A sequence that explains the origin of Jason Blood and Etrigan feels like padding. By the middle of the movie, I’d lost sight of the tension and suspense of the opening. If they wanted to cut away, more of the normal Justice League trying to tame the damage would have been appreciated. Instead, this is framed just like every other one of the DCU cartoons, with an eventual showdown with a big bad guy allowing for plenty of fights and explosions.
Justice League Dark is a great concept and an intriguing departure from the usual superhero cartoon, but one that could have been better introduced and carried out. Also, it’s not really about a team, as everyone does their own thing, even if they’re in the same room.
Rated R for “some disturbing violence”, which I think mostly refers to the shit monster that rises from the hospital toilets. Running time is an hour and sixteen minutes.
Blu-ray Special Features
The Blu-ray Deluxe Edition comes with a figurine of Constantine. He’s holding his hand like he’s smoking, but there’s no cigarette between his fingers, which kind of sums up the struggles DC has to handle the character these days.
A 12-minute sneak peek at Teen Titans: The Judas Contract, the next DCU animated movie, has comments by Mike Carlin, producer James Tucker, voice director Wes Gleason, and screenwriter Ernie Altbacker, plus lots of images of the comic panels (which look really garish these days). They talk about how they’ve modernized the story for today’s audiences, focusing on Brother Blood hiring Deathstroke, and made it fit into continuity with the previous Titans movie (so, for example, Blue Beetle is a member). (It’s sad seeing Miguel Ferrer talk briefly about being the voice of Deathstroke, since he’s no longer with us.) There are additional sneak peeks for two previously released movies, Justice League: Gods and Monsters and Justice League: Doom.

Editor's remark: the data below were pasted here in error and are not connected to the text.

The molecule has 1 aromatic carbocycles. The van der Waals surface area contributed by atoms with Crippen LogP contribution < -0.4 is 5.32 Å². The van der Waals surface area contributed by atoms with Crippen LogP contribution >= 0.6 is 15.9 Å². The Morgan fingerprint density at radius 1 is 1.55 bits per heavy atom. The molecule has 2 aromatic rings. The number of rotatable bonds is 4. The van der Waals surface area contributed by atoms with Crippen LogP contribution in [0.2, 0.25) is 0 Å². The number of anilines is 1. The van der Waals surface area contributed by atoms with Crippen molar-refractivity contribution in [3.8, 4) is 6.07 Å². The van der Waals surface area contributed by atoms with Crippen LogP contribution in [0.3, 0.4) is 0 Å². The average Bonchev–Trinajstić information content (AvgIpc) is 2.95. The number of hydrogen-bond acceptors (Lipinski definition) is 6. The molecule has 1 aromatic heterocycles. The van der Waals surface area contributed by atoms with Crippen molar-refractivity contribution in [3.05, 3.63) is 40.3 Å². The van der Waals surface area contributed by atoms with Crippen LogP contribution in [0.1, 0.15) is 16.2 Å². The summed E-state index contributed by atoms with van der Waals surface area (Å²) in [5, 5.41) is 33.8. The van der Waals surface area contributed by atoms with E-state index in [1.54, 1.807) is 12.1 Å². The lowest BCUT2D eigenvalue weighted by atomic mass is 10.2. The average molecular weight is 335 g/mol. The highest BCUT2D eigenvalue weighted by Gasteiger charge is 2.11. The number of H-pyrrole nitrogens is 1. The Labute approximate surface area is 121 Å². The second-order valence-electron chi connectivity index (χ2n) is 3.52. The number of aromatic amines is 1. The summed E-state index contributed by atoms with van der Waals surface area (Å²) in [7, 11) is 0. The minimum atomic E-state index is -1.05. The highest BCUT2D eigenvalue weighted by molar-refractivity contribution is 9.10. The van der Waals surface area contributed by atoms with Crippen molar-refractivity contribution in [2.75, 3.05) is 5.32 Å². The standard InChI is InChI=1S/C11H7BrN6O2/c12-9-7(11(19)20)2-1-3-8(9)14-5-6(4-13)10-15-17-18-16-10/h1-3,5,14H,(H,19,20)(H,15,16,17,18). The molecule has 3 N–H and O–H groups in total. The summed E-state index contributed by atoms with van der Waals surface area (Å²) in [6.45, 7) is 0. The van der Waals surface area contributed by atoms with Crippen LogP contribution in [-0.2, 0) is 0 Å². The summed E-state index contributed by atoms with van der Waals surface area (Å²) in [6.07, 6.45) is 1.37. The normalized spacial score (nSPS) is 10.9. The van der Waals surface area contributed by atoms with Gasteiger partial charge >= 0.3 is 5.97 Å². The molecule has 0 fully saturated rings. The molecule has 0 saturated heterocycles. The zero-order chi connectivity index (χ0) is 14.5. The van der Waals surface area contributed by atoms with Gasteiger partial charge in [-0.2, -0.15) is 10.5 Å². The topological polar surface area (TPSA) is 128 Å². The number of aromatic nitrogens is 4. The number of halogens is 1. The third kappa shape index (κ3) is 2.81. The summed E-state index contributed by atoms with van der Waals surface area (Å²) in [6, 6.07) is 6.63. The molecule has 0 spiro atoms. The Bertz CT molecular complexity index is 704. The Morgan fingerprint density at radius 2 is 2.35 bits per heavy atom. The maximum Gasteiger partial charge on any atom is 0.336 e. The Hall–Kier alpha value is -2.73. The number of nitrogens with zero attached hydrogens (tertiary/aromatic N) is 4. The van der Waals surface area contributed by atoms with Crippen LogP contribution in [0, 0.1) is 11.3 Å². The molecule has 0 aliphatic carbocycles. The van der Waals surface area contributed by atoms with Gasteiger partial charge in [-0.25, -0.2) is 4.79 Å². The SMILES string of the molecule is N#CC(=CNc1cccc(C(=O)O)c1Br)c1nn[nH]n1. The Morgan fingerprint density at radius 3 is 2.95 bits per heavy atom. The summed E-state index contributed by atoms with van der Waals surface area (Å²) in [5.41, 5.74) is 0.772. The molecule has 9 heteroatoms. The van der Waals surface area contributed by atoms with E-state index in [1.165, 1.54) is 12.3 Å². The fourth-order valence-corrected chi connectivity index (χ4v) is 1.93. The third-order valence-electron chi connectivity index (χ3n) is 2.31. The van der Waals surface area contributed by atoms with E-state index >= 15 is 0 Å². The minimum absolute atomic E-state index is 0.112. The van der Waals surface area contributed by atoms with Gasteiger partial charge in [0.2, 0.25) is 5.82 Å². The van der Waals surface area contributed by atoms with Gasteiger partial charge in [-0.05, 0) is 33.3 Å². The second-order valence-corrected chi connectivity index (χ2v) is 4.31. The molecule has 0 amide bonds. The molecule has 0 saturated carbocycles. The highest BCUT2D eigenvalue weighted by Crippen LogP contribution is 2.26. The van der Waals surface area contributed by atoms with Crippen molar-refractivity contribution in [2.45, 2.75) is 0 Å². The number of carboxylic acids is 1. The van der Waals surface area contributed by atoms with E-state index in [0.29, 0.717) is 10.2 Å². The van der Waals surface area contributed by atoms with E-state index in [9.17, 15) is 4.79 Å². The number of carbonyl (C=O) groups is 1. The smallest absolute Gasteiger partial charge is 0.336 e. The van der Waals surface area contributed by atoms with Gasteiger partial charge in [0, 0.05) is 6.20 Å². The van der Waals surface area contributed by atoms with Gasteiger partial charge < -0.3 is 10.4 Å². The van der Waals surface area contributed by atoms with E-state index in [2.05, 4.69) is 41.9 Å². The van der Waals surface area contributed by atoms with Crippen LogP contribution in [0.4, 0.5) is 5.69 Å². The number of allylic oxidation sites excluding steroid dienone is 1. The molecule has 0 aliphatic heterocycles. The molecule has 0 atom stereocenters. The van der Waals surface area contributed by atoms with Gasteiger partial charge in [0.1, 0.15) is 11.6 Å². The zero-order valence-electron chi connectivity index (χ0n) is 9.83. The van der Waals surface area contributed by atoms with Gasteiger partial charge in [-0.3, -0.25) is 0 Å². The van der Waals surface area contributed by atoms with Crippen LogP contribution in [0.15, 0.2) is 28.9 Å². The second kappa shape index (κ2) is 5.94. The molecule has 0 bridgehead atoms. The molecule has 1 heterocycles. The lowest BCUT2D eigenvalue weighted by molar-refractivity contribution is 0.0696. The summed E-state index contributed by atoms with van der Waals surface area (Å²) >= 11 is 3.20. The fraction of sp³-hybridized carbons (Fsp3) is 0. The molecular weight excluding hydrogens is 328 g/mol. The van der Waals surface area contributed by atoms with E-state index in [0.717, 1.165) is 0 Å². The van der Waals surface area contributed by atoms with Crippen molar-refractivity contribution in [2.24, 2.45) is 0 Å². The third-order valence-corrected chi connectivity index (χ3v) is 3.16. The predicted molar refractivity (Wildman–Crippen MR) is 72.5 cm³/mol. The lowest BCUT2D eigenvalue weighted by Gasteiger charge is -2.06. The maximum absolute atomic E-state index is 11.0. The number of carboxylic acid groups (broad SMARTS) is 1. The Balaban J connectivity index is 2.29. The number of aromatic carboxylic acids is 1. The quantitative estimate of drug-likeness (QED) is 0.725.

“The Story of Swamp Thing” is an 18-minute featurette on the character created by writer Len Wein and artist Bernie Wrightson. Wein, Kelley Jones, and Mike Carlin describe the origin and history. Wein also briefly discusses the Alan Moore era and “dark” comics.
“Did You Know?: Constantine origin, Color of Magic, Black Orchid, and Deadman Casting” — 3 1/2 minutes in total in four segments of bits of trivia about the characters. The second one, with director Jay Oliva, is particularly muddled, as he talks about having this theory where magical colors are significant, and wanting Constantine to stand out, but he never gets around to tying it all together and explaining his choices for that character. By contrast, in the Black Orchid segment, Mike Carlin provides key information about the character (and how little anyone, including the movie makers, know about her) that explains why she’s little used in the film.
The movie panel held at the 2016 New York Comic Con runs 27 minutes and features Phil Bourassa, Jay Oliva, James Tucker, Matt Ryan, and Jason O’Mara. Since the panel was held last fall, it’s all promotion and hint-dropping.
Two cartoon episodes from Batman: The Brave and the Bold, “Dawn of the Dead Man!” and “Trials of the Demon!”, finish up the package. (The studio provided a review copy.)